The US government’s call for deep nicotine reduction in cigarettes could save millions of lives – an expert who studies tobacco addiction explains

The cigarette is the only legal consumer product that – when used as intended – causes the premature death of half of long-term users.

To address this long-standing health threat, in late June 2022, the Biden-Harris administration announced a plan to move forward with a new standard for cigarettes and other combusted tobacco products that would make them minimally or nonaddictive.

A similar nicotine-reduction strategy has also recently been announced by the government of New Zealand and was described as the key component of the country’s new smoke-free plan.

The Biden-Harris proposal was predated by an earlier plan in 2017 during Trump’s presidency to reduce the permissible nicotine content in cigarettes. Mitch Zeller, the director of the Food and Drug Administration’s Center for Tobacco Products from 2013 to April 2022, stated in 2019 that “this one rule could have the greatest impact on public health in the history of public health.”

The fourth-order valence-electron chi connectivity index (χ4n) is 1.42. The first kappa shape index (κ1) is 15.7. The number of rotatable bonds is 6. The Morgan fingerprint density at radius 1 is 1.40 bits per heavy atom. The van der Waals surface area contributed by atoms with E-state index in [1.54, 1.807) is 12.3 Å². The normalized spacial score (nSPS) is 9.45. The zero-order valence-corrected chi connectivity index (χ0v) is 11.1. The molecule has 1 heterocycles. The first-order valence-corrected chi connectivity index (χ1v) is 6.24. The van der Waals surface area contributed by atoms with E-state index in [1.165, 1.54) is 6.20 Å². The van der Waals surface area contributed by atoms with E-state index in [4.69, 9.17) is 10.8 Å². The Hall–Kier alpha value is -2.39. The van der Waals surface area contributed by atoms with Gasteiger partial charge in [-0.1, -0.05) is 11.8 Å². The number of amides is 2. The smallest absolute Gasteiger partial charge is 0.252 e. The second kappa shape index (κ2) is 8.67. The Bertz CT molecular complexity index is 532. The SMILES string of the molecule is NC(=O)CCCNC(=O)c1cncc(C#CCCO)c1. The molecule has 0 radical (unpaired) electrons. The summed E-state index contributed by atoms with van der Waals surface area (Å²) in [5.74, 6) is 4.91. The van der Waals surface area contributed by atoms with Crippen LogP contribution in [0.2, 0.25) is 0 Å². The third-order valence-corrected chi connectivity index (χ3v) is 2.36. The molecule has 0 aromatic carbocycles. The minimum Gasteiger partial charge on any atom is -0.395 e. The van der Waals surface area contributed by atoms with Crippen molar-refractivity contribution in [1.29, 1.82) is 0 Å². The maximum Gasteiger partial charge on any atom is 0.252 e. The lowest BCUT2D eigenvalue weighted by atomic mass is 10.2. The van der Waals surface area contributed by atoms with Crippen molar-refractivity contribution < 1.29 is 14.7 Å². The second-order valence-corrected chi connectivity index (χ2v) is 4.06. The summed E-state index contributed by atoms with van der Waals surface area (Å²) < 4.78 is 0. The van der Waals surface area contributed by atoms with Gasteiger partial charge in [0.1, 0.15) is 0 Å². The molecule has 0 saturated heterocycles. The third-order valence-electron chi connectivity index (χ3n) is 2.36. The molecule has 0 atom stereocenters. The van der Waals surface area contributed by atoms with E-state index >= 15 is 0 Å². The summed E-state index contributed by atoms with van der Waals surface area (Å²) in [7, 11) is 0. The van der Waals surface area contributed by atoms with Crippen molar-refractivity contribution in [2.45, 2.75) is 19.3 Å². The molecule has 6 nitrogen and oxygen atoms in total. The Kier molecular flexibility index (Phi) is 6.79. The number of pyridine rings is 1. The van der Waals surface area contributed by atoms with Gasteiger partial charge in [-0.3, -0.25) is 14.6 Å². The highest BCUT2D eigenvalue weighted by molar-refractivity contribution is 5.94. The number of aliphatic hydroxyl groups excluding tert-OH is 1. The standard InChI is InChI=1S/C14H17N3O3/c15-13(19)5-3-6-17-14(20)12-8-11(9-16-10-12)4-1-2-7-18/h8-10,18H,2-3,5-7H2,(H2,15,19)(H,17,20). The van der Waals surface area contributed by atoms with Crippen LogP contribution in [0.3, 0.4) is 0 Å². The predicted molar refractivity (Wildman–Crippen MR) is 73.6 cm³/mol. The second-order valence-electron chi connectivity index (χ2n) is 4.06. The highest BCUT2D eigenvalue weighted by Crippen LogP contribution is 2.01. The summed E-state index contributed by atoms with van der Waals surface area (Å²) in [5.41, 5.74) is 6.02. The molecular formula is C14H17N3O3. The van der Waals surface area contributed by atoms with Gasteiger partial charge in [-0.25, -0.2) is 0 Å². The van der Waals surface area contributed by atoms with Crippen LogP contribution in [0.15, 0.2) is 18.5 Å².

So what does the proposal mean in practice? When implemented – likely not for at least another three years – it would mean that all cigarettes and cigars sold in the United States will have to contain approximately 95% less nicotine than they currently do. As nicotine is the addictive substance in tobacco, this would mean that these tobacco products would become pretty much nonaddictive. No more young people would become addicted to cigarettes and current smokers would find it much easier to quit.

As a professor of public health sciences who has been doing research on smoking cessation for over 30 years, I am impressed by any intervention that increases the quit rate among smokers with no plans to quit. In one of our recent randomized clinical trials of very low-nicotine cigarettes, my research team at Penn State, along with colleagues at Harvard, found that those assigned to use them were more than four times as likely to quit smoking as those who smoked normal nicotine cigarettes.

Research suggests that the full public health benefits of a successfully implemented reduced nicotine standard for cigarettes could be enormous.

A 2018 FDA study projected that by the year 2060, a reduced nicotine standard for cigarettes could reduce the smoking rate dramatically – from around 13% now to below 2%, preventing 16 million people from becoming regular smokers and preventing more than 2.8 million tobacco-caused deaths.

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